As you know, Council launched a Build the Best Bypass campaign last week. Since then I’ve been asked quite a few times – why are you running a campaign when the State Government says tunnels are back in the design? Well there are a number of reasons.
First and foremost, no one has seen an iron-clad guarantee in the form of a new design for the bypass accompanied by an official, fully-costed plan. We’ve heard a lot of election promises, but no new design, costing or even an artist’s impression, has been produced.
Plus pre-election promises are just that – promises.
On March 23, there will be a NSW State Government Election. Until the results of that election are known, we don’t know who will hold power in that government – and who ultimately will be making the decision on the bypass of Coffs Harbour.
Yes, we’ll have a new State Member, but will they be part of the party in power? Even if they are, it’s very unlikely that they will immediately be appointed the NSW Roads Minister with the power to direct the design of the new bypass.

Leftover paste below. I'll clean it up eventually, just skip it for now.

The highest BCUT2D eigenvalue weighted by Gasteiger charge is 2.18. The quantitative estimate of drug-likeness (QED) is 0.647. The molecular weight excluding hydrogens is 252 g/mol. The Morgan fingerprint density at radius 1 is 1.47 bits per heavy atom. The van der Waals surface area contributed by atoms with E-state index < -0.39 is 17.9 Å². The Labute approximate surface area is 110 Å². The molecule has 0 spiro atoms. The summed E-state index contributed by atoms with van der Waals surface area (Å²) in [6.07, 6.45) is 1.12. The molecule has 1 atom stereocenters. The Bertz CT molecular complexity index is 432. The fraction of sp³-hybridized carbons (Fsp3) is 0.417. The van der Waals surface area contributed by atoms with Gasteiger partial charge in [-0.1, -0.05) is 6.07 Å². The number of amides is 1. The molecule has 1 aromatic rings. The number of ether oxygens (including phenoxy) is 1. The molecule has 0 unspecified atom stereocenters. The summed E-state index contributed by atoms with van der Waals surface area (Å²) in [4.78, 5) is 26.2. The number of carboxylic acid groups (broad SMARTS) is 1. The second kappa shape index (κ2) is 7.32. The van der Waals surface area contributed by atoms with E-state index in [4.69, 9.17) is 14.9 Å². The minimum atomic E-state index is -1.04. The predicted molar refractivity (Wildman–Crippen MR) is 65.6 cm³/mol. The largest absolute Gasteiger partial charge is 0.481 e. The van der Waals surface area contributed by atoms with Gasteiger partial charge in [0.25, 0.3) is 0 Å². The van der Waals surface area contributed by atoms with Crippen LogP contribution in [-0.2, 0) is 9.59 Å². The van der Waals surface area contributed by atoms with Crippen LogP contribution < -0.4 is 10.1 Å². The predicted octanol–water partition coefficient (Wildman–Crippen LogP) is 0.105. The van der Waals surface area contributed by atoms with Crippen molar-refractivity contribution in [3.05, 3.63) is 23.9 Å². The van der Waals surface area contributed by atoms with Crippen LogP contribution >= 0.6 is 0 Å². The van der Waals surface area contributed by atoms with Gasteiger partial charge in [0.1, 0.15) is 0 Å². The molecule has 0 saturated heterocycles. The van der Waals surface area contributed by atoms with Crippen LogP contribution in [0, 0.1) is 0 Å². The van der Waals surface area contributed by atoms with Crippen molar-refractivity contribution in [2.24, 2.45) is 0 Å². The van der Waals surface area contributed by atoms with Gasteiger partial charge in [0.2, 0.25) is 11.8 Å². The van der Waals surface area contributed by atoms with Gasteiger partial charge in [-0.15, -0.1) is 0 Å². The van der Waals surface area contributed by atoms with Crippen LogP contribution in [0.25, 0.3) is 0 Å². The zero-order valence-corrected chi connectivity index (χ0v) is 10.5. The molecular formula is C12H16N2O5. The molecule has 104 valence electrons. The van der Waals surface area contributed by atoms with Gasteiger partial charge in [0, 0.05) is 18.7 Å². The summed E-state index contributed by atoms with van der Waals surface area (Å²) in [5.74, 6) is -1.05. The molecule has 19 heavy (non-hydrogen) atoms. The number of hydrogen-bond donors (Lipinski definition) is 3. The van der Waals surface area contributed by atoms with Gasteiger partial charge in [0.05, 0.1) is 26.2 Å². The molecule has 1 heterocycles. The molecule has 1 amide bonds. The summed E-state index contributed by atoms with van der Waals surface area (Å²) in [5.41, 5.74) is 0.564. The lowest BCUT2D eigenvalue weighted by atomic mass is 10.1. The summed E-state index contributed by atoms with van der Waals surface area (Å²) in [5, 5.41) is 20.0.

So, what Council is doing is continuing to do what we always do – be an advocate for the community of Coffs Harbour to make sure that we are not ignored or forgotten. And just to be clear, to date we’ve spent $25,000 on the campaign from Council’s existing advertising budget – money we wouldn’t have had to spend at all if the State Government hadn’t changed its mind on the bypass design.
I’ve already spoken to many of the candidates running in the election who have got in touch – and my door is always open to anyone who hasn’t yet reached out – because we need to make the case for Coffs Harbour to all the people who are hoping to be elected. I’ve also spoken to representatives of some of those parties.
Every time the message I am giving them is that Coffs Harbour deserves the best bypass we can get. We’re not a second-class community. We deserve the best.
One of our biggest concerns is that the proposed cuttings could destroy Coffs Harbour’s treasured ‘green cradle’ – the foothills of the Great Dividing Range that wrap around our city. Cuttings would smash through that landscape leaving enormous gaps in the city’.
The State Government’s own bypass report in 2008 also noted several other risks from large-scale cuttings – the depth of excavation needed, the large volumes of surplus fill produced, negative urban design outcomes and no clarity on cost.